I think we're talking two slightly different scenarios here.  I'm say that I have no right to write a story that takes place in Hogwarts and follows the adventures of Harry's kids and publish that for money.  Rowlings created that world, not me, it is her right to profit from it, not mine.  Mind you my viewpoint on this is skewed somewhat because I do write stories/design game worlds  ;D  It sounds like you are talking about some of the more nit-pick aspects of the law, like the hobbit example.  I agree that sometimes the law gets carried to far, but there are creative ways around it.  D&D got in trouble for having Ents in the game, so they just changed the name to Treants.  I would argue that such restrictions encourage creativity in the arts, because you can't just ride on other people's ideas.  Also, sometimes the law works in the copier's favor, like in the Queen vs Vanilla Ice case.  A single changed beat allowed him to get away from basically copying Queen's song.

I also completely disagree with your solution to the current broken system  8)  My opinion is that most creators would get robbed silly in that system.

As for that article, if just the opening paragraph had been that ridiculously paranoid vision of the future and then he went on to rationally discuss problems and solutions, I could have accepted it.  But when someone has to rely on nothing but paranoia to sustain their point, they lose credibility in my eyes.  And I did speed-skim the rest of the article, and it was basically all paranoia that I could see. 

Z

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Re: Digital Rights and Economics
« Reply #8 on: March 28, 2011, 09:46:27 PM »
In your case, this is still your story, even if it takes place in Hogwart. You get a profit from what you have created. It's true that you get easier money because you did not have to create your own world and you get interest from all the fans of Harry Potter, but why JK Rowling should have something against that? She profits too, because your story is a good advertisement for the original one. Should the Greek goverment earn a percentage on all uses of the Greek mythology? If you have an idea for a story which takes part in Hogwart, but you don't develop in because you fear JK Rowling, then creativity is lost.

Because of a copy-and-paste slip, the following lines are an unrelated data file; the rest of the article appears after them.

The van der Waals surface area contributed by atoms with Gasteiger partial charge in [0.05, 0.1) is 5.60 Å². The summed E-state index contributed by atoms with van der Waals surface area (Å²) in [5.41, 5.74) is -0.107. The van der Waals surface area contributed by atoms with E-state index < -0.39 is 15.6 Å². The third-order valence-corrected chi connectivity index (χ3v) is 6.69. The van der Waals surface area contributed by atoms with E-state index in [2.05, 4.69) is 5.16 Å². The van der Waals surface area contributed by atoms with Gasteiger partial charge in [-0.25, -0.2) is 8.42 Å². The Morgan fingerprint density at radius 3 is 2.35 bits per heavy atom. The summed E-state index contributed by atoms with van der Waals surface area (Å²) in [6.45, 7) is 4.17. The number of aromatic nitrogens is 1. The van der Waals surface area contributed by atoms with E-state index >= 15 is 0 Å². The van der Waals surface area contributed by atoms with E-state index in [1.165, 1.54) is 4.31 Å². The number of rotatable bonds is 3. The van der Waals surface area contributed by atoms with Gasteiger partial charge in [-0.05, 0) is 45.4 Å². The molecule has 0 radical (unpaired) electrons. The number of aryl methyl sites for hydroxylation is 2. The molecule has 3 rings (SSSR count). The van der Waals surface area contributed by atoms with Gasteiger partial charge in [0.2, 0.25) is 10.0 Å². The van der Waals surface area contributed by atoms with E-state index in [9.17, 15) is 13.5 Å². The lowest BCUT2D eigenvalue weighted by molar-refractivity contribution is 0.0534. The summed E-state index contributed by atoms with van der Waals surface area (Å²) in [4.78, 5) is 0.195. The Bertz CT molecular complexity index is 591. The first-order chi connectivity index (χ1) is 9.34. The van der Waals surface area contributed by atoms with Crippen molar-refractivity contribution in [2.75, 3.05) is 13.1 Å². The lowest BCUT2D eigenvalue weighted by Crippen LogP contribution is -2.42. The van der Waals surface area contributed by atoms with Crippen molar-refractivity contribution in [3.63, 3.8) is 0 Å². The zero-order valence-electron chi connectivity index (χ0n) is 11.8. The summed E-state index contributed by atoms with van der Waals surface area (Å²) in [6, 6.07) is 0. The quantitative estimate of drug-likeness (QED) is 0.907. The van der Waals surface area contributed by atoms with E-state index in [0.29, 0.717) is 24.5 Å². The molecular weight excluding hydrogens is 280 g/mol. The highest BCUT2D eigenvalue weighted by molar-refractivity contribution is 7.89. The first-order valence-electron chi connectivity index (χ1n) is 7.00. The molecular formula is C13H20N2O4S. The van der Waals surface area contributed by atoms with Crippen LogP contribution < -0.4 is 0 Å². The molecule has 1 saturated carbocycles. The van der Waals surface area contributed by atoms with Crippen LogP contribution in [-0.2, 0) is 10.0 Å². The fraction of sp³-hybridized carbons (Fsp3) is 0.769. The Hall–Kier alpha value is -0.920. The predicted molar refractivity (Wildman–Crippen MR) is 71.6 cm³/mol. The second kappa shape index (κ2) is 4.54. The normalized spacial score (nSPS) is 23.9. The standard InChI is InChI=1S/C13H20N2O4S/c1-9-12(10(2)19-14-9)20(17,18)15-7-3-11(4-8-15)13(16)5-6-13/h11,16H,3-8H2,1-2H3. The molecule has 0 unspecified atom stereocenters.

I don't see how using a name "treant" instead of "ent" promotes creativity. It only hides the fact that DND got the idea from Tolkien.

Inventing a system which makes everyone get what they should won't be easy, probably it is impossible. Hopefully discussions like this bring us closer to make everyone see that the situation is not black and white (publishers are holy knights and pirates are evil, or vice versa) and to try something new.

Fenrir

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Re: Digital Rights and Economics
« Reply #9 on: March 29, 2011, 04:39:29 AM »
Any attempt to say otherwise is because you don't want to call yourself a thief.
This accusation is nonsense. Even if I did suppose that it fit the definition of "theft", I would not be a thief, for I do not commit acts of software piracy. One can but wonder why you thought it wise to accuse me of the same.

Extra Credits did an excellent video on this topic: http://www.escapistmagazine.com/videos/view/extra-credits/2653-Piracy  I encourage you to listen to it.
This video is riddled with appeals to pity and other such logical fallacies. The animation is charming, but it does not succeed in making a decent point.

http://www.gnu.org/philosophy/right-to-read.html
This little story is absurd. It does not provide any evidence or reasons for anything, and it is so poorly written that it does not have any entertainment value, so it is completely useless.

I believe in both cases, if the new work of art affects the original copyright holders, it actually helps them (nobody would hear about that book if Da Vinci Code were not a bestseller, and if I have not read Tolkien's books, then playing a Tolkien-based game will make me more likely to read it eventually).
It is not the less a wrong, even if it does help the original copyright holders (and you can't prove that it does). By your reasoning, I suppose it is not wrong of me to break into your house so long as I wash your dishes while I'm there.

Hopefully discussions like this bring us closer to make everyone see that the situation is not black and white (publishers are holy knights and pirates are evil, or vice versa) and to try something new.